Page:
International Journal of Accounting, Banking and ManagementVol. 3, No. 1, February 2015, pp. 1 - 14, E-ISSN: 2333 - 7206Available online at www.ijabm.comSource: Adapted from Bonoma, 1984When organisation has appropriate strategy formulation with good implementation, success is the outcome. Thisis the ideal position for organisations as it presents little or no problem. As regards Chance, the strategyformulation is inappropriate, perhaps it lacks detailed analysis or not building on existing strength. However, itmay be saved by good implementation. This good implementation may be achieved by adopting and adaptingfrom a weak opening basis and, with luck, do what is required. Nevertheless, this position is always associatedwith high degree of risk. The Problem position indicates that, the organisation is doing the right things badly.The strength of strategic formulation is dissipated by poor implementation. Often the true value of the strategy isnot fully recognized and it is dismissed as being inappropriate. With Failure position, there is no win situation.Failure at all levels indicates danger of struggling on with implementation and simply ‘throwing good moneyafter bad strategy’. Organisations should learn from situations of strategy formulation and implementation.However, effective strategy implementation depends on;(i)The organisation’s understanding on fundamental principles of implementation. This requires thatstrategy implementation should deal with both human aspect of business and more objectiveprocesses to management. McKinsey’s ‘Seven-S’ model provides a useful summation of theseideas. The figure below illustrates the fundamental principles of implementation;HUMANRESOURCEASPECTShared ValuesPROCESS ASPECTIMPLEMENTATIONStyleStaffResource deploymentStructureSystemsSkillsFigure 2: The McKinsey’s Seven-SSource: Adapted from Drummond and Ensor. (2004)(ii)Assessing the implementation of each strategy. This is about how easily the strategy fit into currentactivities. Not too surprisingly, the easier the fit the less likely implementation problems are tooccur. The concern here is largely about the level of change associated with the implementation.The greater the change, the greater the management challenge and the greater the perceived benefitof the change needs to be. Hence, there is a need to consider the potential pay-off and the amountof change required to achieve. Figure 3 illustrates the relationship between change and importance;3

International Journal of Accounting, Banking and ManagementVol. 3, No. 1, February 2015, pp. 1 - 14, E-ISSN: 2333 - 7206Available online at www.ijabm.comHighLowOverhaulSynergyOverkillLimited ImpactLowImportance of ChangeLevel of Change in Current OperationsHighFigure 3: Strategic FitSource: Adapted from Drummond et al. (2004)With regard to Overhaul, strategic implementation requires high degree of change in current operations andorganisation must expect increasing levels of resistance and risk as the strategy has limited fit with currentactivities. There must be a compelling strategic reasons and significant support for this strategy implementationto become successful. Such implementation takes place during organisational restructuring, downsizing,mergers or overhauling business culture. Under Synergy, the combined effect of high importance and relativelylimited change offers a potential ‘easy ride’. Problems should be limited and risk of failure is reduced. Thismeans that organisations need to be sure it has the required synergy before embarking on this route. TheOverkill presents high risk and limited impact of importance. Care is needed in order not to alienate staff anddisrupt activities. Limited Impact strategic implementation occurs where low levels of change affect relativeunimportant areas of activities. Often a series of such activities can yield incremental change. This couldrepresent a stage-by-stage approach to change, where relatively minor changes are introduced over a period oftime. This option of incremental activity can be used where resources are limited or a phased consolidatedapproach is deemed more appropriate.Despite the importance of both analysis and implementation to strategic development, a number of studiesconducted to understand what contributes to the success of organisation’s strategy have been focused onstrategic analysis. Many of the strategic analysis have adopted the resource-based view (RBV) of theorganisation as the theoretical basis of their studies and argue that the competitive advantage of organisations issourced primarily in the organisation’s ability to access and acquire rare and inimitable resources that createbetter value for customers. These resources are considered as indicators of organisation’s performance levels inthe market (Lynch, 2003; Mintzberg, 1987; 1990; 1994: Peteraf, 1993: Stacey, 1993: Porter, M. E. 1980; 1985)While resource-base view has been instrumental in explaining the performance differences among organisations,arguments have been advanced that the mere possession of resources is insufficient to generate superiorperformance. For instance, Barney and Arikan (2006) have stated that, the assumption that appropriate strategicaction will automatically follow from the recognition of valuable resources within the organisation is anintellectually naïve one. The two authors argued that, while organisation’s resources have a more or less directimpact on the strategic courses and action an organisation may pursue implementation of such strategies torealize value creation potential remains an under-researched topic. On a more important note, how resources canbe applied through strategic decisions to create superior value and competitive advantage for organisationsremain an unclear study area. The current literatures mostly shed light on how the capabilities of organisationsenable them to formulate appropriate strategic choices that match their resources with opportunities in theirexternal environment. However, mechanisms that ensure successful implementation of the chosen strategies arenot discussed. While there is assumption that organisations should establish appropriate structures to match their4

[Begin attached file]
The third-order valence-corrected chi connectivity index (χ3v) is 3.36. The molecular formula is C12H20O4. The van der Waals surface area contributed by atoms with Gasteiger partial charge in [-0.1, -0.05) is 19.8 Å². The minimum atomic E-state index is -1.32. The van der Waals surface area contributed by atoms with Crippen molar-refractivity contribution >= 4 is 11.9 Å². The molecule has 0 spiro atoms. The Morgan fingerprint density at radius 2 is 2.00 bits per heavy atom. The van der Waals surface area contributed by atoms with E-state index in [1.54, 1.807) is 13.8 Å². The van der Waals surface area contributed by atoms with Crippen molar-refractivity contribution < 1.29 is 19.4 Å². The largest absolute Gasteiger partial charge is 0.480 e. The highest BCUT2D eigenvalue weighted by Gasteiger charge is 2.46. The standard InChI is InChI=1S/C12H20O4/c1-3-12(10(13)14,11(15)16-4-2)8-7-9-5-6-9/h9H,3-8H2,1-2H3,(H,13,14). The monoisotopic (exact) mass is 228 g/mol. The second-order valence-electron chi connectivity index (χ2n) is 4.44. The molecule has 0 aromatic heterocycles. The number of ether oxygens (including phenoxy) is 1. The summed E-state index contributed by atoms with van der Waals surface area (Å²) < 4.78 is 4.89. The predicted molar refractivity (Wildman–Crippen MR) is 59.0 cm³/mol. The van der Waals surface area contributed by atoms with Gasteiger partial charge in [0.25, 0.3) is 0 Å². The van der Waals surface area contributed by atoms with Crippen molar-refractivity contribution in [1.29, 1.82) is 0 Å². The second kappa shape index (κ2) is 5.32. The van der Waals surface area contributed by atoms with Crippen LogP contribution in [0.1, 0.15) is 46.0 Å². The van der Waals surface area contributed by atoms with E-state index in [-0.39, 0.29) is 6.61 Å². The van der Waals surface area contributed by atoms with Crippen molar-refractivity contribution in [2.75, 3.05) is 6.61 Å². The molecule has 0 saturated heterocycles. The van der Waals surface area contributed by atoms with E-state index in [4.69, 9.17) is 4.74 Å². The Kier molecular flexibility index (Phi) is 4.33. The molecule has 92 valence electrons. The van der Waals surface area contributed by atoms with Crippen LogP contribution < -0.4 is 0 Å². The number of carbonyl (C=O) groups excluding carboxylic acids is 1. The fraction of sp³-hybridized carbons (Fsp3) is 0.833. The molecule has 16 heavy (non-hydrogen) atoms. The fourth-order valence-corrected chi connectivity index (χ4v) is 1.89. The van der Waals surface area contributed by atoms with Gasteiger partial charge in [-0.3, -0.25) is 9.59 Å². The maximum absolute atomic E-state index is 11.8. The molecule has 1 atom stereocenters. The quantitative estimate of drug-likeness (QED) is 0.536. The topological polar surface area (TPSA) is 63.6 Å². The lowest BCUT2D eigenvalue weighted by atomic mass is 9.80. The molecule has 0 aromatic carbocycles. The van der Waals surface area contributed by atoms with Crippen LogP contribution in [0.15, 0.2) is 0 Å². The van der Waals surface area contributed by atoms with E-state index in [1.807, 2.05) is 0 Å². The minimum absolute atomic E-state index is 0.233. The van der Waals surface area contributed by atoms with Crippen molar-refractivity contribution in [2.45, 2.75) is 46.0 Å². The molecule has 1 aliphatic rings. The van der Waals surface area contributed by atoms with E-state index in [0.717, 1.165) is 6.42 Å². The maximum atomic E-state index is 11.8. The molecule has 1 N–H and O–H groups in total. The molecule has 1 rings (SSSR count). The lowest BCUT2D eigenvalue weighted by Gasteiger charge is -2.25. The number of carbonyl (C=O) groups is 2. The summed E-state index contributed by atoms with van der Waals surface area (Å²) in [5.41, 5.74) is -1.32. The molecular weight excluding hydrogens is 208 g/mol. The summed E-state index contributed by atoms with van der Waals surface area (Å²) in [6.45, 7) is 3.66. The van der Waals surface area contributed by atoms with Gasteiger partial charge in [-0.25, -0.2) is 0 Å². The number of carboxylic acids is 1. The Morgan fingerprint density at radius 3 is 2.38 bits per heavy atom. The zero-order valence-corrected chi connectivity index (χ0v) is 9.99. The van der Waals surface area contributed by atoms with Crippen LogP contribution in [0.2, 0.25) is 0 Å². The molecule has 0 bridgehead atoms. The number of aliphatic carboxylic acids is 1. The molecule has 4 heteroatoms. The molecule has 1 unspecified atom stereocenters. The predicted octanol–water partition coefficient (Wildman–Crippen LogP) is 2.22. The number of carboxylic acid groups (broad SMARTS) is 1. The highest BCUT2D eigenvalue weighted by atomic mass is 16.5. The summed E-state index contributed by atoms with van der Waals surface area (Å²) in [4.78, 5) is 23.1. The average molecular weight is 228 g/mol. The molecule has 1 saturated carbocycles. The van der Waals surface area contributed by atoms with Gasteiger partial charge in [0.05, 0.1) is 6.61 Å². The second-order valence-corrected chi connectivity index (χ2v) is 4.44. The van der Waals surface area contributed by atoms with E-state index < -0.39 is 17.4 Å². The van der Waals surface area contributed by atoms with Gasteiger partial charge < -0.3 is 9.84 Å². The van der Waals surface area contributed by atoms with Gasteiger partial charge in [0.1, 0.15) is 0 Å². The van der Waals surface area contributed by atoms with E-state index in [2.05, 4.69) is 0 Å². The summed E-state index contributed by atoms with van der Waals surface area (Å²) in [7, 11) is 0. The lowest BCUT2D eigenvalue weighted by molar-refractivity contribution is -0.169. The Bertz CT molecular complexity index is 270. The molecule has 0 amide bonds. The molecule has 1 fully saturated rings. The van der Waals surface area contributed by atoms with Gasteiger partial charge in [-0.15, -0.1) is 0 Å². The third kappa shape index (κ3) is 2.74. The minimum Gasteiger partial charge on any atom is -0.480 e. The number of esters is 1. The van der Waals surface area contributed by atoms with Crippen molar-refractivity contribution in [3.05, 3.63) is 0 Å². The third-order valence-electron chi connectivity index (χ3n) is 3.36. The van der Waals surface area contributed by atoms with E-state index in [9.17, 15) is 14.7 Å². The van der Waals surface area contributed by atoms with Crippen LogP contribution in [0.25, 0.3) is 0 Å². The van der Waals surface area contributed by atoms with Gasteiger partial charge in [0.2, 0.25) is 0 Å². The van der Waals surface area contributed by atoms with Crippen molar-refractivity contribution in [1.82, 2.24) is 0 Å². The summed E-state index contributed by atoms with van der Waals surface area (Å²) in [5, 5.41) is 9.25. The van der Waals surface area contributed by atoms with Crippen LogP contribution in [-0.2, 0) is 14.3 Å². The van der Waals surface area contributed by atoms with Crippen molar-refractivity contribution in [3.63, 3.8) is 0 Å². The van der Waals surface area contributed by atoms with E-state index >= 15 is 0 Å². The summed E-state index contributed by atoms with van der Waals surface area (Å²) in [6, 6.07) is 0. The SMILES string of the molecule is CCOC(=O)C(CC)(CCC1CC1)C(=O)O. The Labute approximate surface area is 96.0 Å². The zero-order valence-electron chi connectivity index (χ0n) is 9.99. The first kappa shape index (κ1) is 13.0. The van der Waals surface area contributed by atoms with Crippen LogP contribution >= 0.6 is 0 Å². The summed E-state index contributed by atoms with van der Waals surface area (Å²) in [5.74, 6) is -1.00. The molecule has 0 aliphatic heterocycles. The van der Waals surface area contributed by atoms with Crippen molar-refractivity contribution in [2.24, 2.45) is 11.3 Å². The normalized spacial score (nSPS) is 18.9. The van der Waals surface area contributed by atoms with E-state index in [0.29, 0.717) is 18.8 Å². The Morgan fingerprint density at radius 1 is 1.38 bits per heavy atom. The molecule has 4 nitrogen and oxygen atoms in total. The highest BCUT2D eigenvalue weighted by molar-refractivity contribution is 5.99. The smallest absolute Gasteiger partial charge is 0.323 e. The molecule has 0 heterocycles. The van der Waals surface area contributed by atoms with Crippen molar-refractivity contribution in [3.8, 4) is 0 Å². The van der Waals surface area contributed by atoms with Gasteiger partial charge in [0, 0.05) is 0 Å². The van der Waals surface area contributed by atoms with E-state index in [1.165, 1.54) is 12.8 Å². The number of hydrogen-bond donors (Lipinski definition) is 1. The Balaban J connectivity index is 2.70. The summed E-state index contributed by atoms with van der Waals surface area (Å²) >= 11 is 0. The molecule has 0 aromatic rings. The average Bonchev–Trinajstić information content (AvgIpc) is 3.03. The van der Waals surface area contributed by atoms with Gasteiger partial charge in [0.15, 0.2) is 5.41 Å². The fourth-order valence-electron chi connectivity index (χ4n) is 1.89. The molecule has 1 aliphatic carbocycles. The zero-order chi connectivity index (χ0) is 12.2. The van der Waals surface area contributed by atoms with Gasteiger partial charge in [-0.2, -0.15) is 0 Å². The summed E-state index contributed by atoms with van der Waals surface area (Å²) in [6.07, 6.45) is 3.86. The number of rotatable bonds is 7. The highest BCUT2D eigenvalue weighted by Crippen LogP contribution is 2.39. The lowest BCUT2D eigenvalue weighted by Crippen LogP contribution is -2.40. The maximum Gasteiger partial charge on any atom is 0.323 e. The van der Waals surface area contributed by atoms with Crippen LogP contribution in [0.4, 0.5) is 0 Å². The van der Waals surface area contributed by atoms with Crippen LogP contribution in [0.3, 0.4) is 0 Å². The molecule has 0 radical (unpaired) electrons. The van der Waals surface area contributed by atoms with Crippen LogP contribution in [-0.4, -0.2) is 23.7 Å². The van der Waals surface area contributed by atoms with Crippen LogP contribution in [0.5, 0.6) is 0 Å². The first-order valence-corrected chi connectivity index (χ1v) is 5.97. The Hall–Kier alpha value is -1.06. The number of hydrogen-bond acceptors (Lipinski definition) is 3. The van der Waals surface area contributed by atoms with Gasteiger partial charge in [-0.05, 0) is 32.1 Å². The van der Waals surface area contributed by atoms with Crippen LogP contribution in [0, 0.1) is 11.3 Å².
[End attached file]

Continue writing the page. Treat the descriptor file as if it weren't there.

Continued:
International Journal of Accounting, Banking and ManagementVol. 3, No. 1, February 2015, pp. 1 - 14, E-ISSN: 2333 - 7206Available online at www.ijabm.comstrategies, research has shown that there is a lot of incongruence between strategy and structure (Duysters andHagedoorn, 1995; 1996).METHODOLOGYIn this study, the researcher used questionnaire on 46 (Zikmund W.G. 2002; Saunders, M., Lewis, P., andThornhill, A., 2009) managers of Handicraft Export Organisations in Ghana who have been consistentlyexporting at least in the last five years within the handicraft product line as allowed by the American Growthand Opportunity Act (AGOA). In addition, two (2) officials of trade institutions were interviewed on the subjectof strategic management implementation of the Handicraft Export Organisations. Multi method samplingtechnique was used to select those Handicraft Export Organisations in the following handicraft areas; Kente(traditional textiles), statuettes (wood), brass ware, ceramics, jewelry, basket wares and other assorted handicraftproducts. Quota sampling technique (appendix 1) was used because the different strata put together reflect thetotal face of the handicraft sector. In each of the participating organisation groupings, simple random samplingmethod was used to select the participating organisations for the study (Mark Saunders, Philip Lewis, andAdrian Thornhill 2009; and William G. Zikmund 2002). The study also used secondary data by consideringrelevant academic peer reviewed journals.DISCUSSIONS ON STRATEGIC MANAGEMENT IMPLEMENTATIONPRACTICES(i)Implementation FactorsAnalysis of respondents’ data revealed three key factors that Handicraft Export Organisations consider duringimplementation of their strategies. These are the planed strategy, general economic environment, andcompetitors’ action. The analysis of the ecological environment is emerging as major markets of handicraft aredemanding answers to the general ethical issues facing handicraft sector. On the other hand, communication ofstrategic implementation issues and analysis of political and socio-cultural factors have been indicated as factorsnot considered adequately in Handicraft Export Organisations strategic implementation process. It is also clearfrom the data that, Handicraft Export Organisations seldom make changes during strategic implementationprocess. Appendix 2 shows statistical information on the rating of the factors that affect strategic managementimplementation.(ii)Implementation Factors which are ChallengeThe following criteria were used to classify implementation factors as severe, average and low challengingfactors:(i)If the combined percentage of very challenging and challenging exceed 60% it is classified assevere factor.(ii)If the combined percentage of very challenging and challenging is between 50% and 60% it isclassified as average factor.(iii)If the combined percentage of very challenging and challenging is below 50% it is classified aslow factor.Given the information as presented by the respondents, four factors namely economic, political, socio-cultureand international factors were rated as severe factors that affect strategic management implementation. On the5